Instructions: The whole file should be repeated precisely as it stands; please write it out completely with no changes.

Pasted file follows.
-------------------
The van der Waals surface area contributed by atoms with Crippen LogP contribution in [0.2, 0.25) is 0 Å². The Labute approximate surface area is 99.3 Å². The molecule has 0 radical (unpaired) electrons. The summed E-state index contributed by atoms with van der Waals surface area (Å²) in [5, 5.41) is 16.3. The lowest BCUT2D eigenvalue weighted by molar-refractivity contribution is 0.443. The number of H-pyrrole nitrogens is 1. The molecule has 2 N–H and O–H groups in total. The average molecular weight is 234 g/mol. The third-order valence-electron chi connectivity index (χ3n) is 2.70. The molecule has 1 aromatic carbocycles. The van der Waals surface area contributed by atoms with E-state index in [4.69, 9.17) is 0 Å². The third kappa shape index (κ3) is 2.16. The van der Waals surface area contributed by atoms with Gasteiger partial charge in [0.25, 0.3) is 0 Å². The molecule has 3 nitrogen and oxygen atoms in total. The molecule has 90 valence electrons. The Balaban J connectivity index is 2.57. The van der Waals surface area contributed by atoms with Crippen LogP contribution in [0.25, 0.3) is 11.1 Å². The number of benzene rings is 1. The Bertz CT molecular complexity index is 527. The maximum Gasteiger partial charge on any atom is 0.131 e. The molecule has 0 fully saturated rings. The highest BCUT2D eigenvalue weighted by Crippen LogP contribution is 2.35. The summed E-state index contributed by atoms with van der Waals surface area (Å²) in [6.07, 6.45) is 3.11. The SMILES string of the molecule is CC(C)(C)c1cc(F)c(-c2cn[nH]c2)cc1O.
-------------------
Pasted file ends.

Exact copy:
The van der Waals surface area contributed by atoms with Crippen LogP contribution in [0.2, 0.25) is 0 Å². The Labute approximate surface area is 99.3 Å². The molecule has 0 radical (unpaired) electrons. The summed E-state index contributed by atoms with van der Waals surface area (Å²) in [5, 5.41) is 16.3. The lowest BCUT2D eigenvalue weighted by molar-refractivity contribution is 0.443. The number of H-pyrrole nitrogens is 1. The molecule has 2 N–H and O–H groups in total. The average molecular weight is 234 g/mol. The third-order valence-electron chi connectivity index (χ3n) is 2.70. The molecule has 1 aromatic carbocycles. The van der Waals surface area contributed by atoms with E-state index in [4.69, 9.17) is 0 Å². The third kappa shape index (κ3) is 2.16. The van der Waals surface area contributed by atoms with Gasteiger partial charge in [0.25, 0.3) is 0 Å². The molecule has 3 nitrogen and oxygen atoms in total. The molecule has 90 valence electrons. The Balaban J connectivity index is 2.57. The van der Waals surface area contributed by atoms with Crippen LogP contribution in [0.25, 0.3) is 11.1 Å². The number of benzene rings is 1. The Bertz CT molecular complexity index is 527. The maximum Gasteiger partial charge on any atom is 0.131 e. The molecule has 0 fully saturated rings. The highest BCUT2D eigenvalue weighted by Crippen LogP contribution is 2.35. The summed E-state index contributed by atoms with van der Waals surface area (Å²) in [6.07, 6.45) is 3.11. The SMILES string of the molecule is CC(C)(C)c1cc(F)c(-c2cn[nH]c2)cc1O.